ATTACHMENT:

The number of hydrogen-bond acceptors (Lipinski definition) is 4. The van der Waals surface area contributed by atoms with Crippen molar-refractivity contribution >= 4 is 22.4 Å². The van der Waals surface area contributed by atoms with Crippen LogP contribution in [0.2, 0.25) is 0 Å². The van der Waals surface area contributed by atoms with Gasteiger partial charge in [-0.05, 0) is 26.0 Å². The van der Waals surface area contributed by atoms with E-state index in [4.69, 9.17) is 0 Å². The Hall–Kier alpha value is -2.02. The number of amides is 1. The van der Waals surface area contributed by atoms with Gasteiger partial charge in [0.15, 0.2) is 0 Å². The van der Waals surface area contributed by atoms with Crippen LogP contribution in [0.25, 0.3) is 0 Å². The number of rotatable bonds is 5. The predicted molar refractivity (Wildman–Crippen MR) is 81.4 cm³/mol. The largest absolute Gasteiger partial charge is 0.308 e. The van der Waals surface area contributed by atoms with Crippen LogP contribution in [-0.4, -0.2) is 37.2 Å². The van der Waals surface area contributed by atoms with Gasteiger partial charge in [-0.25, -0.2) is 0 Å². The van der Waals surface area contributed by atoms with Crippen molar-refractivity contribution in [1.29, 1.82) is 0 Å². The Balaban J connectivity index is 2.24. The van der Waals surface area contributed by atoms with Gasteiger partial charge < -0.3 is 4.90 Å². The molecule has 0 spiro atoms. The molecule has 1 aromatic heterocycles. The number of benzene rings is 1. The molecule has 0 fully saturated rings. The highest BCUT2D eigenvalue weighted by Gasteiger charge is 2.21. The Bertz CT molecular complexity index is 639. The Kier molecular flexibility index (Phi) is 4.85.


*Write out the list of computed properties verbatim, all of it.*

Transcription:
The number of hydrogen-bond acceptors (Lipinski definition) is 4. The van der Waals surface area contributed by atoms with Crippen molar-refractivity contribution >= 4 is 22.4 Å². The van der Waals surface area contributed by atoms with Crippen LogP contribution in [0.2, 0.25) is 0 Å². The van der Waals surface area contributed by atoms with Gasteiger partial charge in [-0.05, 0) is 26.0 Å². The van der Waals surface area contributed by atoms with E-state index in [4.69, 9.17) is 0 Å². The Hall–Kier alpha value is -2.02. The number of amides is 1. The van der Waals surface area contributed by atoms with Gasteiger partial charge in [0.15, 0.2) is 0 Å². The van der Waals surface area contributed by atoms with Crippen LogP contribution in [0.25, 0.3) is 0 Å². The number of rotatable bonds is 5. The predicted molar refractivity (Wildman–Crippen MR) is 81.4 cm³/mol. The largest absolute Gasteiger partial charge is 0.308 e. The van der Waals surface area contributed by atoms with Crippen LogP contribution in [-0.4, -0.2) is 37.2 Å². The van der Waals surface area contributed by atoms with Gasteiger partial charge in [-0.25, -0.2) is 0 Å². The van der Waals surface area contributed by atoms with Crippen molar-refractivity contribution in [1.29, 1.82) is 0 Å². The Balaban J connectivity index is 2.24. The van der Waals surface area contributed by atoms with Gasteiger partial charge < -0.3 is 4.90 Å². The molecule has 0 spiro atoms. The molecule has 1 aromatic heterocycles. The number of benzene rings is 1. The molecule has 0 fully saturated rings. The highest BCUT2D eigenvalue weighted by Gasteiger charge is 2.21. The Bertz CT molecular complexity index is 639. The Kier molecular flexibility index (Phi) is 4.85.